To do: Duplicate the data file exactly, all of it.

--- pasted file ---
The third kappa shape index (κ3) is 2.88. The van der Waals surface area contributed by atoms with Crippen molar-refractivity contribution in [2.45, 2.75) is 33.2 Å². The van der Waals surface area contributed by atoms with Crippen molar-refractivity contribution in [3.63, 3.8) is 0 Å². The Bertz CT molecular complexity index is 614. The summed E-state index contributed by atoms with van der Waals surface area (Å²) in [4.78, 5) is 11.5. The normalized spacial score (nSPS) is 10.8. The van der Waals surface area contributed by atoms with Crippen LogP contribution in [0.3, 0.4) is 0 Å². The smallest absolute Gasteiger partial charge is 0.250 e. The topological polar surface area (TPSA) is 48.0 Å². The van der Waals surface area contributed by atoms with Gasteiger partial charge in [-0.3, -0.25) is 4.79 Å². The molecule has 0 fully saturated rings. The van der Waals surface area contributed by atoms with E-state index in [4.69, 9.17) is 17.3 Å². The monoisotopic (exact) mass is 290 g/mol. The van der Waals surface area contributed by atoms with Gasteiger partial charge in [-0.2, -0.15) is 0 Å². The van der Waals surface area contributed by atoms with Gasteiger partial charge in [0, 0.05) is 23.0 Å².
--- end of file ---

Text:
The third kappa shape index (κ3) is 2.88. The van der Waals surface area contributed by atoms with Crippen molar-refractivity contribution in [2.45, 2.75) is 33.2 Å². The van der Waals surface area contributed by atoms with Crippen molar-refractivity contribution in [3.63, 3.8) is 0 Å². The Bertz CT molecular complexity index is 614. The summed E-state index contributed by atoms with van der Waals surface area (Å²) in [4.78, 5) is 11.5. The normalized spacial score (nSPS) is 10.8. The van der Waals surface area contributed by atoms with Crippen LogP contribution in [0.3, 0.4) is 0 Å². The smallest absolute Gasteiger partial charge is 0.250 e. The topological polar surface area (TPSA) is 48.0 Å². The van der Waals surface area contributed by atoms with Gasteiger partial charge in [-0.3, -0.25) is 4.79 Å². The molecule has 0 fully saturated rings. The van der Waals surface area contributed by atoms with E-state index in [4.69, 9.17) is 17.3 Å². The monoisotopic (exact) mass is 290 g/mol. The van der Waals surface area contributed by atoms with Gasteiger partial charge in [-0.2, -0.15) is 0 Å². The van der Waals surface area contributed by atoms with Gasteiger partial charge in [0, 0.05) is 23.0 Å².